We drove the Cooper S with the automatic transmission. Additional engine choices for U.S. buyers are a 1.5-liter three-cylinder in the base Cooper and the follow-up to the brawny John Cooper Works, with a 231-hp twin-turbo 2.0-liter. The 2.0-liter turbo four-cylinder in the Cooper S develops 189 hp between 4700 and 6000 rpm (with the limiter at 6500 rpm). The maximum torque of 207 lb-ft plateaus from only 1250 rpm to 4750 rpm, thereby covering nearly 60 percent of the rev band. Better still, there is a brief full-throttle overboost function that ups the twist action to 221 lb-ft. The autobox version is not only 0.1 second quicker than the manual to 60 mph (6.4 seconds), it's also more economical (in the European cycle, at least). The sport version brings shift paddles and faster gearchanges.

The test car felt generally more grown-up than the model it replaces, which occasionally wavered between agility and twitchiness. Pushed hard on the autobahn, the new Mini is more firmly planted, less susceptible to crosswinds and pavement grooves, and quite stable overall. Through high-speed corners, however, we once or twice experienced a disconcerting rear-end liftoff shrug -- the kind of stuff that makes your neck hair bristle even though stability control remains totally passive. While wind and road noise are well suppressed, the intake rasp and the exhaust rumble are just about loud enough to remind you that this is the Cooper S. Still, on the autobahn the newcomer collected points for its solid braking performance and remarkable full-throttle grunt. As long as you keep the revs up by shifting down a gear or two, this little road shark will successfully chase much bigger fish.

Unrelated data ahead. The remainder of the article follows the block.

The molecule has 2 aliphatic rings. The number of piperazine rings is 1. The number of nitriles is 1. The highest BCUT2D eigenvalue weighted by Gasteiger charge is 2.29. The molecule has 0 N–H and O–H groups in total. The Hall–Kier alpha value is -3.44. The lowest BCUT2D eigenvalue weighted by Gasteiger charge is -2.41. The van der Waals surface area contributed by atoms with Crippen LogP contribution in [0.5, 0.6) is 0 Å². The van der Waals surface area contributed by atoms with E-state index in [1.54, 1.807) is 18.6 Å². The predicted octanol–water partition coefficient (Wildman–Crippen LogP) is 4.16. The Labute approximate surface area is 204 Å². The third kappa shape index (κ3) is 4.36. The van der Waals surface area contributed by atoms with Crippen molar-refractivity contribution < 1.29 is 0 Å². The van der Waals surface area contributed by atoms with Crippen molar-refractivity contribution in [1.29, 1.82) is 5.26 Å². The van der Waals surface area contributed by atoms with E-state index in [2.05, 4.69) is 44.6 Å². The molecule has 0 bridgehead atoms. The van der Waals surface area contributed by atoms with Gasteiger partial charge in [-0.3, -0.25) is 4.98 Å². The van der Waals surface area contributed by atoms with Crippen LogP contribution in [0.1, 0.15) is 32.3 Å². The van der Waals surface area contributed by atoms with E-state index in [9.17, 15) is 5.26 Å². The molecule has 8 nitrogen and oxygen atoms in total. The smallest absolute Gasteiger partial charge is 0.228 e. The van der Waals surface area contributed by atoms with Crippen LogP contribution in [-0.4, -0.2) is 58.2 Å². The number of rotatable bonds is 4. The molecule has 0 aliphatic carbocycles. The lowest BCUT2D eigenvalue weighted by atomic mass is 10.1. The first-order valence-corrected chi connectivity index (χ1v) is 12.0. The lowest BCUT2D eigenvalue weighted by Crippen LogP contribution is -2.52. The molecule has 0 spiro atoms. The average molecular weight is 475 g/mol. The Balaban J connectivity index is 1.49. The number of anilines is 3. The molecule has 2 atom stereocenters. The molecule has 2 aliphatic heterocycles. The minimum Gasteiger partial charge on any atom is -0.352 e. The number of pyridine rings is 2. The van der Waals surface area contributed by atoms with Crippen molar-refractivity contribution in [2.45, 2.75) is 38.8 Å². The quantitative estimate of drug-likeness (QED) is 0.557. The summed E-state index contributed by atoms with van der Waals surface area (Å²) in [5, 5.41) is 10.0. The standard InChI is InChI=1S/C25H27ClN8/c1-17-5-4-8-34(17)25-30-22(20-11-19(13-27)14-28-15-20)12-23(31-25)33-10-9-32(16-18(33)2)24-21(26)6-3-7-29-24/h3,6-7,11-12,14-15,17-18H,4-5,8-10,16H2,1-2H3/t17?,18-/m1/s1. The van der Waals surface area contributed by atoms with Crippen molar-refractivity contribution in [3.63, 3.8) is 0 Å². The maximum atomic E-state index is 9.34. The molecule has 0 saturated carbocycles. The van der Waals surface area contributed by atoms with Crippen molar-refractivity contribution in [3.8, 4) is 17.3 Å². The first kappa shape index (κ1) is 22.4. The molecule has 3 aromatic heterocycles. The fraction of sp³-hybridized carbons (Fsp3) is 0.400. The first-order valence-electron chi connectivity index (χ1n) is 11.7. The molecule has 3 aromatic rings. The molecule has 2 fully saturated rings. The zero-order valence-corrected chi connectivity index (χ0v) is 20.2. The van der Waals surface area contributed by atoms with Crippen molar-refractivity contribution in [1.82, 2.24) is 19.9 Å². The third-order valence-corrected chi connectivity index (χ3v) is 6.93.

On imperfect secondary roads, the seventeen-inch winter tires did nothing to help the rather brittle ride, and switching the dampers to comfort mode didn't help much. Although the new Mini copes much better with longer undulations, it needs a flat surface to excel. On a bumpy road, torque steer and a certain snappiness near breakaway speeds impair your confidence when you really push it. At the limit, understeer enters the scene before stability control eventually interferes with due subtlety. As it should be, the Mini III is a minimum-input, maximum-effect driving machine. A flick at the helm is all it takes to change direction, a stab at the brake squashes kinetic energy with vigor, and one pull at the downshift paddle summons enough revs for a slingshot acceleration maneuver. On smooth tarmac, the Mini is at its best, blending mind-boggling grip with ultrafast responses and amazing tactility. At the end of a ten-mile stretch of magical road, we instantly turned around and went back for an encore.

The range of Minis has grown with every generation, and this one is likely to again spawn two or three additional body styles. Later this year, Mini is expected to add a four-door hatchback. Due in 2015 are the four-seat convertible and the new Clubman, which this time gets four conventionally hinged doors and sits on a stretched wheelbase while retaining the split tailgate. Looking further out, we see follow-ups to the Countryman, the Paceman, and the two-seat coupe and roadster body styles. Still unconfirmed are other models, including a minivan and a sedan. In total, we could see as many as thirteen different body styles over the third-generation Mini's lifetime. Even so, you'll probably have no trouble recognizing all of them as Minis.